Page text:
Saturday, November 12, 2016

Protesting against election results

If someone wants to organise a peaceful protest against something, no matter how silly I think they are being, then in a democratic and free society they should have the right to do so.

That includes organising a peaceful protest about the result of an election or referendum.

But dear Lord, anyone who actually does that looks like an idiot.

As the Sun said of Charlotte Church, "Voice of an Angel, brain of Angel's Delight."

Whether it is here in the UK or over the pond in the US, whether it is about a referendum or an election.

Of course, some of the protests against the election of Donald Trump as US President have not been peaceful. Rioting against an election result proves that you are an enemy of democracy.

Publicising the fact that you are holding a special summit of Foreign Secretaries because you are worried about an election result in another country isn't particularly clever either, especially if that country is an important trading partner and ally.

Putting relationships with the US on the agenda during a private meeting of European Union foreign ministers would probably be a very good idea. Making it known publicly that they are worried about the election of Donald Trump was a foolish thing for the EU commission president and some EU national leaders to do.. It comes over as challenging the right of the people of the USA to pick their own leaders. This is not going to improve relations with them.


Jim said...

The worst part is the people who are being violent on the protests, and writing hate statements all over statues and things, honest think they are spreading this message of "love and freedom"

How dreadful it will be when the nasty racist leavers lose the referendum, or how about when hillary wins the trump supporters wont accept it.

Erm, ok.

One thing though, when was the last time anyone seen scenes of violence and hatred out side a Labour party conference, or following the election of a labour govt?

Jim said...

Though I do have to admit, I think its slowly sinking into the minds of a lot of "the left" that both Brexit and Trump were their making.

For brexit, now opinion polls can tell you what people think, but they cant tell you what people feel. That cant really be polled until the moment before people do vote, the brexit "swing" happened just before the elction, this was when Geldof came out to play, we also had the open exploitation of the Jo Cox murder. From that moment Remain was doomed.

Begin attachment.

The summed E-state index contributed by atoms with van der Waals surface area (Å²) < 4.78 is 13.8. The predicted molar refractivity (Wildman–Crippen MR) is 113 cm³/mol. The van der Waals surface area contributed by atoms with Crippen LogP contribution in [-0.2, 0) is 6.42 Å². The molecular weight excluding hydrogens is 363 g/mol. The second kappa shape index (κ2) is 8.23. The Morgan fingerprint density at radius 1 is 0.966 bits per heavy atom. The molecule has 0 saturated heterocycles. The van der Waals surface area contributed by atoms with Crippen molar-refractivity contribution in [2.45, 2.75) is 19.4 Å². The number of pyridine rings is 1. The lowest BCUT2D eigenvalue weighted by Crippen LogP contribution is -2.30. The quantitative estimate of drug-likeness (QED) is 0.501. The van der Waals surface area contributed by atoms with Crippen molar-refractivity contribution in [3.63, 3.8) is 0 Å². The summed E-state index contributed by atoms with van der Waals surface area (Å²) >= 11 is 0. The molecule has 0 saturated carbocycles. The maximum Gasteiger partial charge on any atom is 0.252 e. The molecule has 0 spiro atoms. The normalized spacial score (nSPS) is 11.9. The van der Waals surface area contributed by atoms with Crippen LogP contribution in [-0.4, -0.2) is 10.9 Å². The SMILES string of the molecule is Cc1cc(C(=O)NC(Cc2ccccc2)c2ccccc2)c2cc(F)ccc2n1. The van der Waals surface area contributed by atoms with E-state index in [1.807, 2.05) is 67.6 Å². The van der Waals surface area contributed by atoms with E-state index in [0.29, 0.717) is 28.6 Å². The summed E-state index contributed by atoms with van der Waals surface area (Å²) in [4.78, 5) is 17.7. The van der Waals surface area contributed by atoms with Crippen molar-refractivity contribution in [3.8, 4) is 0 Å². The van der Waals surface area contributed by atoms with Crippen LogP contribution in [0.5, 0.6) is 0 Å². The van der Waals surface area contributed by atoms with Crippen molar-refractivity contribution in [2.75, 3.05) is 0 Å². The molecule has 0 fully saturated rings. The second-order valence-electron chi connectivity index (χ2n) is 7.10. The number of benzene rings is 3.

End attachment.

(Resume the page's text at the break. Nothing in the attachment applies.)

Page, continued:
In the states it a lot more obvious, when a candidate openly states anyone who has supported her opposition "a basket of deplorable s consisting of the racist, sexist, homophobic, xenophobic, Islamaphobic – you name it.” then not only does that turn away a lot of her own support, it means that swing voters will go to trump, none will return and any that were considering not voting at all made sure they did turn out for trump.

Don't insult the voters and never underestimate them. No one bought into the Leave campaign and the £350 million. No one. I don't think anybody in the States bought into Trumps terrible campaign either.

Its not wholly unfair to suggest people did not know what or who they were voting for, But they certainly knew what they were voting against

Chris Whiteside said...

Agree with you entirely about when protests turn violent - and that you don't see right-wingers protesting when the left wins a vote.

One of the few things during the EU referendum period that the official campaigns on both sides got right was their dignified restraint after Jo Cox was murdered. There were a few journalists and individuals on both sides - I could name names but will not do so - who tried to use the tragic events to score points but it would be most unfair to blame the official Remain campaign, or indeed the Leave one, for their behaviour or to make the charge generally.

Bob Geldorf was not the only person whose behaviour during the "Battle of the Thames" did not do him credit - the behaviour of many people on both sides of that incident was an embarrassment to their respective causes. I doubt if it had an enormous impact though the Leave side may have made more effective use of images of Geldorf behaving badly than Remain did of the poor behaviour of some Leave supporters during the same event.

I am certain you are right, however, that Clinton's "basket of deplorables" comment helped lose her the election and deservedly so. She did of course apologise but the damage, as I said of Michael Gove after an even more unforgivable lapse, was done.